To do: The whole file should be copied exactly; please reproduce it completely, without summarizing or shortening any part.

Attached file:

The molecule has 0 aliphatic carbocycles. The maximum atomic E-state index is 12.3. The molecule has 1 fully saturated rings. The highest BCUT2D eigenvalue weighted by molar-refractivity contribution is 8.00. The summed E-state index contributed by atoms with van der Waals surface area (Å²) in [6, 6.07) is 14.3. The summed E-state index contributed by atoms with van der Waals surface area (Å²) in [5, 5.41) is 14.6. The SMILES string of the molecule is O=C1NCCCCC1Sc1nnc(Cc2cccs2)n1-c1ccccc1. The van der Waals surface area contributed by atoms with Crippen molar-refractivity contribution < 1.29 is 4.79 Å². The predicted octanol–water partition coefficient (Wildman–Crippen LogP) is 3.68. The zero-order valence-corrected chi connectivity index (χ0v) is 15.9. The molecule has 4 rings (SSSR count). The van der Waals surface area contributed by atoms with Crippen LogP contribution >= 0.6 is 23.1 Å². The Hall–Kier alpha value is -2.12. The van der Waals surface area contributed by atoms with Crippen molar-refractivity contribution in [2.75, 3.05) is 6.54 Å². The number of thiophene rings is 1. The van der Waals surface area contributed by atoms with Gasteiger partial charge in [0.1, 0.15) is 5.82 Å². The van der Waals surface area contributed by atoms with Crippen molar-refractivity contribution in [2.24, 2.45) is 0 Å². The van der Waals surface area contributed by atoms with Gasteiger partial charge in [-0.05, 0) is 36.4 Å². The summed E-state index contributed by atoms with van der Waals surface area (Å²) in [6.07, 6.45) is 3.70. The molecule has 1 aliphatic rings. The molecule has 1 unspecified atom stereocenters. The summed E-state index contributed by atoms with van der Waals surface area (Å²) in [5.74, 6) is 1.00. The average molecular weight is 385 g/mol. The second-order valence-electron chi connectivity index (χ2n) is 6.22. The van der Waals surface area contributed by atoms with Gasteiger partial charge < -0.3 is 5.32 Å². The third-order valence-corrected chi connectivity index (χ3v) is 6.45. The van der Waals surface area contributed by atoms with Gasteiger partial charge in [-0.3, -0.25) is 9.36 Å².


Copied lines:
The molecule has 0 aliphatic carbocycles. The maximum atomic E-state index is 12.3. The molecule has 1 fully saturated rings. The highest BCUT2D eigenvalue weighted by molar-refractivity contribution is 8.00. The summed E-state index contributed by atoms with van der Waals surface area (Å²) in [6, 6.07) is 14.3. The summed E-state index contributed by atoms with van der Waals surface area (Å²) in [5, 5.41) is 14.6. The SMILES string of the molecule is O=C1NCCCCC1Sc1nnc(Cc2cccs2)n1-c1ccccc1. The van der Waals surface area contributed by atoms with Crippen molar-refractivity contribution < 1.29 is 4.79 Å². The predicted octanol–water partition coefficient (Wildman–Crippen LogP) is 3.68. The zero-order valence-corrected chi connectivity index (χ0v) is 15.9. The molecule has 4 rings (SSSR count). The van der Waals surface area contributed by atoms with Crippen LogP contribution >= 0.6 is 23.1 Å². The Hall–Kier alpha value is -2.12. The van der Waals surface area contributed by atoms with Crippen molar-refractivity contribution in [2.75, 3.05) is 6.54 Å². The number of thiophene rings is 1. The van der Waals surface area contributed by atoms with Gasteiger partial charge in [0.1, 0.15) is 5.82 Å². The van der Waals surface area contributed by atoms with Crippen molar-refractivity contribution in [2.24, 2.45) is 0 Å². The van der Waals surface area contributed by atoms with Gasteiger partial charge in [-0.05, 0) is 36.4 Å². The summed E-state index contributed by atoms with van der Waals surface area (Å²) in [6.07, 6.45) is 3.70. The molecule has 1 aliphatic rings. The molecule has 1 unspecified atom stereocenters. The summed E-state index contributed by atoms with van der Waals surface area (Å²) in [5.74, 6) is 1.00. The average molecular weight is 385 g/mol. The second-order valence-electron chi connectivity index (χ2n) is 6.22. The van der Waals surface area contributed by atoms with Gasteiger partial charge < -0.3 is 5.32 Å². The third-order valence-corrected chi connectivity index (χ3v) is 6.45. The van der Waals surface area contributed by atoms with Gasteiger partial charge in [-0.3, -0.25) is 9.36 Å².